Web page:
5. Hospital San Juan de Dios

5. San Juan de Dios Hospital

Hospital de San Juan de Dios

The Saint Sebastian Hospital, the name this complex was founded under, was created two years after the foundation of the city itself.  Since its origins, the hospital had scarce financial means and could only cover emergencies and basic needs.  In 1540 it still operated in a rustic building that was modest and small, made out of boards.  With the help of alms from the neighborhood, a wooden house that provided better conditions was built, which moreover served as housing for the hospital workers.  Despite this, its installations were continuously overflowing with patients. It even had to close down for a while due to a lack of funds.

In 1575 however, Saint Sebastian Hospital functioned in an orderly fashion, operated by women and slaves, and managed by a steward named by the Court or by the Bishop, and under strict vigilance. The steward was generally an inhabitant of the city, in charge of supervising the alms and rent of the hospital, as well as the care and repair of the houses that the institution owned.

In 1585, thanks to donations, they were able to buy four houses to rent, and the hospital moved to a more spacious location on Carrera Road; open towards the ocean. It would seem that in 1610 the hospital had approximately ten houses that were for rent.  With scarce means and many difficulties, the hospital was in a critical state of abandon, with very deficient medical attention, and within its walls more patients died than were healed.

From 1620, the city neighborhood and authorities decided to call the San Juan de Dios order to take over the hospital, which explains its current name.  That year four friars from this order arrived from Lima to take over the management and by 1629 the friars were able to prove that since they had taken over the hospital administration the mortality rate had gone down.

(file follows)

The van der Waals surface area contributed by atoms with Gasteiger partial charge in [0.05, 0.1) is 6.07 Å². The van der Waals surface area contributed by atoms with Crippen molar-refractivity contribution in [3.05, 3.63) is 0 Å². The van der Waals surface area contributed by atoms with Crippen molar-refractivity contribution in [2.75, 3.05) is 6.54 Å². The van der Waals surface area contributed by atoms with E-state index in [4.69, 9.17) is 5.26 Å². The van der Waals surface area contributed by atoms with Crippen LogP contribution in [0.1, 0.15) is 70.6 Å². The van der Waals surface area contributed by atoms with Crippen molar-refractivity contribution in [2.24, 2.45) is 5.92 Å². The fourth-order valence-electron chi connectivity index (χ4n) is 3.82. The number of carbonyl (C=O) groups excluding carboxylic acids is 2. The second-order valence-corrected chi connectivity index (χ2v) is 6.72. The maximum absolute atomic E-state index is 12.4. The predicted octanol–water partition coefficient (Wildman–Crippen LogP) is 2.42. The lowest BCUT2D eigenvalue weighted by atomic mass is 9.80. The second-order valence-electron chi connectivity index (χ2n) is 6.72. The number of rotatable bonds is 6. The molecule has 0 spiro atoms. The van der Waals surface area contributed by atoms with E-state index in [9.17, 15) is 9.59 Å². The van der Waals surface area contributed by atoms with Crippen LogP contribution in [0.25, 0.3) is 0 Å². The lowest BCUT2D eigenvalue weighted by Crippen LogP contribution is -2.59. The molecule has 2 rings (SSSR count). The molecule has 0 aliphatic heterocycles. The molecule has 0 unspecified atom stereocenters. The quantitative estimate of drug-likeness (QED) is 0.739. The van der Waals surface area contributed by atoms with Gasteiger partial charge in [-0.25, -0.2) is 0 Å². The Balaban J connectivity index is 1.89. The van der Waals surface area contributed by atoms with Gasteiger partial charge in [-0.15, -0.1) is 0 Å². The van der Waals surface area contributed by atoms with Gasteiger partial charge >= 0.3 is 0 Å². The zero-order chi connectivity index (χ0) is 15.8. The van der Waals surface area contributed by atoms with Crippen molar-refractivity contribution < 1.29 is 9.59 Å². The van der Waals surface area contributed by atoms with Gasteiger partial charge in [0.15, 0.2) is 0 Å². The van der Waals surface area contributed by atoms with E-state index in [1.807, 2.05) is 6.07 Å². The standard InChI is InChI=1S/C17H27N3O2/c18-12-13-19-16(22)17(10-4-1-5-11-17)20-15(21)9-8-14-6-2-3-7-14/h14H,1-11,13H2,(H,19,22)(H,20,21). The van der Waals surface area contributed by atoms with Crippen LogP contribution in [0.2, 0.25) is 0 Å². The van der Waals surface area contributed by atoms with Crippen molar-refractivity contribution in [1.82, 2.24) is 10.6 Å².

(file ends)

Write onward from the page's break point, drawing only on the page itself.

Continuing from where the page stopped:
The building was a large stonewall house, which included a church, cloisters, salons, rooms, and patios, as well as housing the Military Hospital. In 1638 the building included “four sides that face the street” and the Military Hospital took up an entire block. The convent had an area of 2500 m2, currently reduced to 1500 m2.  At one point The San Juan friars had 20 houses for rent, which subsidized the hospital’s expenses. The number of patients the hospital treated was proportional to the volume of passengers that transited through the Isthmus, probably between 30 and 150 patients, as well as the approximately 20 friars who tended to the patients: the poor, the humble women and the soldiers, as the wealthy neighbors preferred to be treated in their own homes by graduated doctors.